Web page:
published Sunday, June 2nd, 2013

Bikers healing historic Spring City chapel

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    From left, Danny Dunaway, Maura "Mountain Momma" Duncan and Pastor Tim "Poppa T" and Steve "Crash" Kilpatrick stand behind Eddie "Gator" Carr in front of Johns Chapel in Spring City, Tenn. Photo by Kimberly McMillian
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SPRING CITY, Tenn. — Avid motorcyclist Tim "Poppa T" Duncan's tattooed forearms and biker jacket might represent one passion, but his pastoral duties at Johns Chapel in Spring City, Tenn., reveal another.

"[I knew] God was going to use everything I'd experienced as a ministry," Duncan said about the less-than idyllic life he lived before his conversion in 2010.

Duncan's involvement with the bike ministry "Bibles for Bikers" introduced him to Eddie Carr. The two expressed a mutual interest in developing an outreach to fellow motorcyclists, those they called "misjudged book covers." Their friendship led to the establishment of the Freedom Tribe Ministries.

Duncan first spotted Johns Chapel in November 2011, when a roadblock off Highway 302 detoured him and his wife, Maura, past the quaint, yet disheveled, church built in 1899.

Duncan teared up as he described an urge that grew over two weeks to "look in the [chapel's] window," and not to judge the work that was needed, as others had judged him.

That isolating stereotype, he said, contributed to the church's outreach toward those who "feel like they don't have everything perfect" and haven't had a place where they felt welcome to worship.

Duncan and fellow Freedom Tribe Ministries members since have undertaken the task of renovating the 114-year-old chapel, from fixing the bell tower and installing a new roof to removing paint stains from the original wood flooring.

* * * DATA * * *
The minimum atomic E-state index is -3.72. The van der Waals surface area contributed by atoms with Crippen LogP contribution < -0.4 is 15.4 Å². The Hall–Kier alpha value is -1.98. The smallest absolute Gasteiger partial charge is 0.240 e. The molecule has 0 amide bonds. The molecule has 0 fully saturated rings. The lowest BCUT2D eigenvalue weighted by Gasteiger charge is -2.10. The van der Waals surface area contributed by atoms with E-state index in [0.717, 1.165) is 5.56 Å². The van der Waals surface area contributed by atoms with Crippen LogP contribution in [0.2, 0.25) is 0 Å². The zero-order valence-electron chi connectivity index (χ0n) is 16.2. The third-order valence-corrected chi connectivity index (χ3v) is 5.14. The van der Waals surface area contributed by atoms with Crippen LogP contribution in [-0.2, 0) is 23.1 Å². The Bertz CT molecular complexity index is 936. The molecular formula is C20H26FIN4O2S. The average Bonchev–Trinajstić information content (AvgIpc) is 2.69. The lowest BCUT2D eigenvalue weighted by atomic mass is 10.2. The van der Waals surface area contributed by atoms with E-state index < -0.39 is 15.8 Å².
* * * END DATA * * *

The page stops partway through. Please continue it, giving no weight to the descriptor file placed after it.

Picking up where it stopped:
Fellow biker groups Defiant Crew and Roughnecks will assist with painting the chapel's exterior, he said.

Member Steve "Crash" Kilpatrick said the chapel's inner structure had allowed "the building to breathe" and withstand the decades of use.

In 1898, Wade M. and Nancy F. Johns bought the land in Spring City and deeded it to trustees to build a Methodist church in the predominantly Baptist area. Johns Chapel United Methodist remained in active use with weekly services until 1980, according to archives in the Clyde W. Roddy public library in Dayton.

Johns Chapel Association trustee Mary Lawrence said the chapel still had held monthly services until nearly 15 years ago, along with occasional weddings and homecomings.

Lawrence said others had inquired about the church's usage, but that, despite his unorthodox pastoral appearance, "something about [the Duncans] wore on my heart."

Kimberly McMillian is based in Rhea County. Contact her at kdj424@bellsouth.net.

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